Lachover, Einat. “Women in the Six Day War through the Eye of the Media.” The Journal of Israeli History 28, no. 2 (2009): 117–35.
Lahav, Hagar. ‘“The Accused’: ‘The Nightmare, and the Clockwork Strawberry’: The Coverage of a Rape Case in the Israeli Press.” Megamot. The Media in Israel and its Role in Private and Public Life 46, nos. 1-2 (2009): 86–108. [Hebrew]
Lahav, Hagar. “The Giver of Life and the Griever of Death: Women in the Israeli TV Coverage of the Second Lebanon War.” Communication, Culture & Critique 3, no. 2 (2010): 242–69.
Lemish, Dafna. “Exclusion and Marginality: Portrayals of Women in Israeli Media.” In Women and Media: International Perspectives, edited by K. Ross and C.M. Byerly, 39-59. Malden: 2004. Blackwell Publishing.
Lemish, Dafna. “The Ripple Effect: Pornographic Images of Women in Israeli Advertising.” In Interpersonal Violence, Health and Gender Politics, edited by S.G. French, 285–95. New York: McGraw Hill Ryerson, 1997.
Lemish, Dafna. “The Whore and the ‘Other:’ Israeli Images of Female Immigrants From the Former USSR.” Gender and Society 14, no. 2 (2000): 339–49.
Lemish, Dafna, and Inbal Barzel. “‘Four Mothers:’ The Womb in the Public Sphere.” European Journal of Communication 15, no. 2 (2000): 147–69.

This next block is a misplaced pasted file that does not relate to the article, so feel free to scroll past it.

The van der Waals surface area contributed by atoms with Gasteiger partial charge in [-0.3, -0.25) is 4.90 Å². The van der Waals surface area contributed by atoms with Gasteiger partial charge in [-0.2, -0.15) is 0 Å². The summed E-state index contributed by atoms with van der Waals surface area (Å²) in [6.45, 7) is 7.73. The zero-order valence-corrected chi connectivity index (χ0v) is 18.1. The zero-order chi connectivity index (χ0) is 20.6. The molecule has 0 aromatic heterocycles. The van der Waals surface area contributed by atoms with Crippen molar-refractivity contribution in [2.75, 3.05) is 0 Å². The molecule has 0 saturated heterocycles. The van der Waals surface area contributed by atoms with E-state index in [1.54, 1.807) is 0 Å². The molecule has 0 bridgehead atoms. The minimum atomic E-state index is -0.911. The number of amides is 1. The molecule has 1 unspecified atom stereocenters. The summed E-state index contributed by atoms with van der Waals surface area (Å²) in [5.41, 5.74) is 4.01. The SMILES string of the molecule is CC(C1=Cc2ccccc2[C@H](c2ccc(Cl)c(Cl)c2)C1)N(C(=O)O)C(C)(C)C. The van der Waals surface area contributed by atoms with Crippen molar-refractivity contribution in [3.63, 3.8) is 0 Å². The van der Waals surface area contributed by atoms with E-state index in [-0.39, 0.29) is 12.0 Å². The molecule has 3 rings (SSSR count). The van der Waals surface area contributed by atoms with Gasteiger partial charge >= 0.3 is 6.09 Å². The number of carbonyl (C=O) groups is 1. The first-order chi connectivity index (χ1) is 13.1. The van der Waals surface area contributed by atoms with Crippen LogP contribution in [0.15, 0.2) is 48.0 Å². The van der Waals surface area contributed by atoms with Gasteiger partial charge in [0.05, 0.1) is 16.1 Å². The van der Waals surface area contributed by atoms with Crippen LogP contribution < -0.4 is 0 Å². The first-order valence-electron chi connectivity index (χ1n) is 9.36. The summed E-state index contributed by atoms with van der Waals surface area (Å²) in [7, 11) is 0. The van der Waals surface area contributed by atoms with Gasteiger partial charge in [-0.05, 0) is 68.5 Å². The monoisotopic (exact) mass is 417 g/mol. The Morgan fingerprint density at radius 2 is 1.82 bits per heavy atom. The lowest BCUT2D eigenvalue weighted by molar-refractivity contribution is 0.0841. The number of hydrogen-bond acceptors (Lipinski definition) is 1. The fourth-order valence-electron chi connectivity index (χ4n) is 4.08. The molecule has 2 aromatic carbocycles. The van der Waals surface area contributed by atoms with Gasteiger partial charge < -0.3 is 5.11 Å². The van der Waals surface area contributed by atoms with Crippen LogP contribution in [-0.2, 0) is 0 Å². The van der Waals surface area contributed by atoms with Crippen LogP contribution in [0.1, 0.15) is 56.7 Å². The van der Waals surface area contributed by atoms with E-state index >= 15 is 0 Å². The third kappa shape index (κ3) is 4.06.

Lemish, Dafna, and Gili Drob. “‘All the Time His Wife’: Portrayals of First Ladies in the Israeli Press.” Parliamentary Affairs 55, no. 1 (2002): 129–42.
Lemish, Dafna, and Chava E. Tidhar. “The Silenced Majority: Women in Israel’s 1998 Television Election Campaign.” Women and Language 14, no. 1 (1991): 13–21.
Lemish, Dafna and Chava E. Tidhar. “Still Marginal: Women in Israel’s 1996 Television Election Campaign.” Sex Roles 41 (1999): 389–412.
Liran-Alper, Dalia, and Orly Tzarfati. “Online Media Representation of Israeli Women Protest Leaders.” Kèsher [contact] 43 (2012): 29–39. [Hebrew]
Rovner-Lev, Galit. Media Representation of Female Legislators: A Cross Ethnic Comparison. Master Submitted to Ben-Gurion University of the Negev, 2015. [Hebrew]
Shalev, Shirley and Dafna Lemish. ‘“Infertility Motherhood’: A Television Construction of Surrogacy.” Feminist Media Studies 13, no. 2 (2013): 321–36.
Shalev, Shirley, and Dafna Lemish. “‘Dynamic Infertility”: The Contribution of News Coverage of Reproductive Technologies to Gender Politics.” Feminist Media Studies 12, no. 3 (2012): 371–88.
Tidhar, Chava H. and Lemish Dafna. “Women in the Intifada: A Television News Perspective.” In Framing the Intifada: People and Media, edited by Akiba. A. Cohen and Gadi Wolfsfeld, 142-59. Norwood, NJ: Ablex, 1993.
Turin, Ornat. The Portrayal of Teachers in Israeli Media. Tel Aviv: Mofet, 2014. Submitted to Ben-Gurion University, 2015. [Hebrew]
Weimann, Gabriel. “Women and Men in Television Advertisements in Israel.” Megamot 40, no. 3 (2000): 466–85. [Hebrew]